We had 6 calves in particular that were really sick this week. Two ended up being put on drips. We were giving them electrolytes or milk every two to three hours. The vet recommended 2 litres every 4 hours but I discovered this was too long. I had to bring the kids to Kilkenny for a medical appt and to do some grocery shopping. A cow was calving so Brian couldn’t go to the sick calves until she had calved (in case he brought infection back to the newborn). Not getting the fluids for four hours meant that one calf went downhill and even though she got fluids every 2 hours when I got back, we had to get the vet to put her on a drip the next morning.
It’s been a tiring week. Brian was up at 4:30 one morning to a cow calving and stayed up as there was another one calving plus we had nowhere to put the newborns as we couldn’t put them in with the sick youngest calves so he built a makeshift pen in the middle of the haybarn putting bales all around it to keep out the cold. We weren’t in until 11:30 that night (looking after calves), he went to bed and I slept on the sofa, getting up at 2am and 4am to treat the calves. I went to bed at 4:30 and Brian got up at 6 as normal and treated them again. I couldn’t face stomach tubing calves for just one litre of fluid so with a 60ml syringe, I syringed a litre of fluid into each calf’s mouth and they swallowed it fine. Time consuming but effective. That went on for four nights and boy, did I enjoy my full night’s sleep last night! I can assure you that looking to view the consistency of a calf’s poo every time one lifts its tail loses any novelty value pretty quickly too.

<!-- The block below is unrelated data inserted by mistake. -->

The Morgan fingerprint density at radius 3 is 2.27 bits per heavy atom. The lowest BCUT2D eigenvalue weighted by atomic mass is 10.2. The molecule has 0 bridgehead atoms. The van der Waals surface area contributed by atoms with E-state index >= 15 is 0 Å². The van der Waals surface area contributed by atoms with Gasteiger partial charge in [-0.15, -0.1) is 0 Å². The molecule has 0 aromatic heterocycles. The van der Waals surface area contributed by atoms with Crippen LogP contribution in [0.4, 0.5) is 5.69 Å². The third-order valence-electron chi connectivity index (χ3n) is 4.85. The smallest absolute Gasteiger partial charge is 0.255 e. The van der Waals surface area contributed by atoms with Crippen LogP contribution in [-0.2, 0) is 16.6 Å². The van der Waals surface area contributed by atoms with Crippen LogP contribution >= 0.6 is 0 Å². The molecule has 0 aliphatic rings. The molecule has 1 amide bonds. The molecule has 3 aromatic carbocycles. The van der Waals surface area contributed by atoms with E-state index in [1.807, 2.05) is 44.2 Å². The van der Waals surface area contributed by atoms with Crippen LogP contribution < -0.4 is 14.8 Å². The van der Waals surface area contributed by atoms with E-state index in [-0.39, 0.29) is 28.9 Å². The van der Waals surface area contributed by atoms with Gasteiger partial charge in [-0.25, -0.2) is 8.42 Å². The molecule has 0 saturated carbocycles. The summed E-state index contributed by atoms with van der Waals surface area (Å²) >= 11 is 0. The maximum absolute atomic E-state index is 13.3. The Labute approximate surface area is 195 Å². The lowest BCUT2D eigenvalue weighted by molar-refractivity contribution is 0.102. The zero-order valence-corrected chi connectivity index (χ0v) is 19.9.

The important thing is we haven’t lost any calves (touching wood here as the calving season isn’t over yet) and that’s not being thankful just for financial reasons. There is nothing as disspiriting as losing an animal you’ve worked hard to save. We comfort ourselves by saying things like “as long as it’s in the yard” or “they lose babies in maternity hospitals too” which sounds harsh but it is the reality. Hospitals, with all their care and their high tech, unfortunately lose babies too. We can’t beat ourselves up about it as we do the best we can but it always hurts for a few days. Lottie, Red Clover, Elsie, 94, 83 and all the others look a little bit thin and worse for wear but were all mooing loudly for their milk this morning and although I’ll keep the last two in the “sick bay” for a couple more days to keep an eye on how much they are consuming, they are fine now.
It’s been a busy week and with 7 newborns in isolation in the haybarn, I hope that’s the end to the crypto outbreak. It’s been a hectic week in other ways too but I’ll fill you in on those happenings another time. If you have any questions on dairy farming in Ireland, by the way, do ask.